When, in our walks, we meet these cows they often exhibit fear, especially of foreign ladies and horses, sights with which they are not familiar. The little humpback cows prance skittishly out of the paths; but the great buffaloes stand quite still and stare at us, then throw up their noses and sniff the air in an offended manner that in turn makes us afraid of them.

At night they are all brought home from their wanderings, and the ropes by which they are led are tied to stakes driven into the ground; in winter under a shed, but in summer in the open air. It makes one's neck ache to see them; for the rope is frequently tied so short that they cannot hold their heads erect nor move them very freely, but they do not appear to suffer.

Next to his business the milkman values his daughter, who, when I first saw her, was a plump, rosy-cheeked child and tended her father's cows. If you ever saw a doll with a plaster head that had been broken and then had been mended by having a strip of black silk glued over the crack, you will know how Mr. Sweet Potatoes' daughter looked.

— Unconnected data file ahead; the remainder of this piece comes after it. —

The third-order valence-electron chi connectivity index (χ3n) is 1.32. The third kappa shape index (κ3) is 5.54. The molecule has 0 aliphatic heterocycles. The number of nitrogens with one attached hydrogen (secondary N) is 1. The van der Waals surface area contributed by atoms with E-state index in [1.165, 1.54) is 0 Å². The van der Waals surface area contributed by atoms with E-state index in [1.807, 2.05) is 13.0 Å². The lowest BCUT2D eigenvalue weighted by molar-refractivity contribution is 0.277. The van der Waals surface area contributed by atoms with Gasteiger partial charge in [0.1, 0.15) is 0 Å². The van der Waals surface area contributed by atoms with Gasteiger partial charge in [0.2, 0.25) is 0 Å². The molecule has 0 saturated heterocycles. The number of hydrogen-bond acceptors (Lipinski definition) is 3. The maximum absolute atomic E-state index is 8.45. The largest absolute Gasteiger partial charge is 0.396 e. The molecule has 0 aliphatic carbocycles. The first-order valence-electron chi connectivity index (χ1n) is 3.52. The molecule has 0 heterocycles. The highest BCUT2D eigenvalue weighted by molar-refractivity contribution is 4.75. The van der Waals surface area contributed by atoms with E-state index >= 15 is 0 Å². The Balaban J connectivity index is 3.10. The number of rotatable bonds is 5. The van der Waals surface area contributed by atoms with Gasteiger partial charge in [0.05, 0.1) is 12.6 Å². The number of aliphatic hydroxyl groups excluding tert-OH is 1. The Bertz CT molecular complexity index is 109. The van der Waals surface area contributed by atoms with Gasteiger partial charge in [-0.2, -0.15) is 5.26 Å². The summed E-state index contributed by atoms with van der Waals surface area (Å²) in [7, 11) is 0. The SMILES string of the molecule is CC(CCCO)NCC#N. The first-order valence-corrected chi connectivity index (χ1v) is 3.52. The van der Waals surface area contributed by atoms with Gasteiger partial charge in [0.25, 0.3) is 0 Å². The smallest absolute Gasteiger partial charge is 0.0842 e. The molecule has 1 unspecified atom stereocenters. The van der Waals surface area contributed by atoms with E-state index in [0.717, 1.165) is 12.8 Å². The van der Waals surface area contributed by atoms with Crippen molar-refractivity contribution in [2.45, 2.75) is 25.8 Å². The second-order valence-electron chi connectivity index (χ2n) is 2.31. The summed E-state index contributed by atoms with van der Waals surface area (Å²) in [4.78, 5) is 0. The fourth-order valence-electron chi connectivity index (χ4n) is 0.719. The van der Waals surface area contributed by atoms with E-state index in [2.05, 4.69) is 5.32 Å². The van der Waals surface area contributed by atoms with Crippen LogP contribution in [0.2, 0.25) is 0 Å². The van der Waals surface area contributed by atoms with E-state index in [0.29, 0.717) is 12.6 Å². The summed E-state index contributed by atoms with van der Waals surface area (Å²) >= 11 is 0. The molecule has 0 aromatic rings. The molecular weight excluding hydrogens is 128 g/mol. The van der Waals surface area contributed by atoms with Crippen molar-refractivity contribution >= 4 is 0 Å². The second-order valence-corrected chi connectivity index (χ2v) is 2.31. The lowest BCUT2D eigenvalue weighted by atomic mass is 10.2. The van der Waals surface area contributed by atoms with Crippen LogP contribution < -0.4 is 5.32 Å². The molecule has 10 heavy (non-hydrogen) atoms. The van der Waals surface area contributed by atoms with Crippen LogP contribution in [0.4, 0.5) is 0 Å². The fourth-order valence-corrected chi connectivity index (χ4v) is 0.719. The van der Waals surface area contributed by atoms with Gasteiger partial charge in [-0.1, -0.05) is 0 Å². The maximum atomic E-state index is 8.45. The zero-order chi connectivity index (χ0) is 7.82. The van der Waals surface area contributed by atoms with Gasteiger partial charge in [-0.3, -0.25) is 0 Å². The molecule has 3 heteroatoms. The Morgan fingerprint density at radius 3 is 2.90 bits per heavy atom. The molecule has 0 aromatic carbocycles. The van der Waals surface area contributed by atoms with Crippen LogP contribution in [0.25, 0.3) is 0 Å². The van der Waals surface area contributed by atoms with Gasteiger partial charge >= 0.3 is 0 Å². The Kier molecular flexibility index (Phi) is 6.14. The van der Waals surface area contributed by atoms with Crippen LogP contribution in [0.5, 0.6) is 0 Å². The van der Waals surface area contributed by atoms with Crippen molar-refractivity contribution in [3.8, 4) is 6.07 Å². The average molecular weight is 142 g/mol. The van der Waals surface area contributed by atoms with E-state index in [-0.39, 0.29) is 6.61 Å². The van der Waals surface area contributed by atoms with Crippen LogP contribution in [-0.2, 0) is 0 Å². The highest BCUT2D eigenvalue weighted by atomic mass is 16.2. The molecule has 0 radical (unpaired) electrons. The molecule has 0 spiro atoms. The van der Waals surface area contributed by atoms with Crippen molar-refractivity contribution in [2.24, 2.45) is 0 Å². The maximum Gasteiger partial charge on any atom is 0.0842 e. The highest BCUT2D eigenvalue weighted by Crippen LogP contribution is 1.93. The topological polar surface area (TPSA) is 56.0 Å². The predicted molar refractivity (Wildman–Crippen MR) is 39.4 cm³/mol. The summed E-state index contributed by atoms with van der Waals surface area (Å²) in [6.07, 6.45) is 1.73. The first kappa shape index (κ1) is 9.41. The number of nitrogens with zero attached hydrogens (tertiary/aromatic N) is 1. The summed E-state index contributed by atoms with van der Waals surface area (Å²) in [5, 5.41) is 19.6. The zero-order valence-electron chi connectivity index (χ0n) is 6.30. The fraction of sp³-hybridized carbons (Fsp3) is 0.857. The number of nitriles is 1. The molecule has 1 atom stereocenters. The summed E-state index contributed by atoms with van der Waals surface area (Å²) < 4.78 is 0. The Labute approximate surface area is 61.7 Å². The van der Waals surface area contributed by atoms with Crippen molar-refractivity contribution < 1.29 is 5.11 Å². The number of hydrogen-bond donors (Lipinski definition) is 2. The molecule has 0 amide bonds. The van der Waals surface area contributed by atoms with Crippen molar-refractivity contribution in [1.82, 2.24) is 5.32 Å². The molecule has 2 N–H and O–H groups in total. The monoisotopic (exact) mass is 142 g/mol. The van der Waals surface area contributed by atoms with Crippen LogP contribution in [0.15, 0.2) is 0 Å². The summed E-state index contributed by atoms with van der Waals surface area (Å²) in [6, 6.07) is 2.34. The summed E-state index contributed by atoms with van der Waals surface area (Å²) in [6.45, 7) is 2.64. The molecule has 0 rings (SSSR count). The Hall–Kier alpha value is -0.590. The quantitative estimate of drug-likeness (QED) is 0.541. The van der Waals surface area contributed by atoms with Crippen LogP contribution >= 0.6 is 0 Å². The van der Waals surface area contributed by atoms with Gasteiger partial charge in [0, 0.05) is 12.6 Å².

She wore a piece of black crape bound tightly about her head so that no one could see her hair. Some persons said that, owing to illness, she had no hair. If so it must have grown afterwards; for, when she was older and had left tending the cows, she had it put up on her head with pins, in a strange fashion that showed she was going to be married.

Sweet Potatoes had no son and he wished his son-in-law to come and live with him as if he belonged to him. Among the Chinese this is not considered so honorable or so genteel, as to have the daughter leave her home and go and live with her husband's family. It seemed strange that the son-in-law should consent; for though he was very poor he was also very proud, and was very particular to have respect shown to him and in regard to the kinds of work that he was willing to do. I should never have guessed his foolish reason for being so proud, but some one told me that it was because his father, now dead, had once held a small office in the Custom House!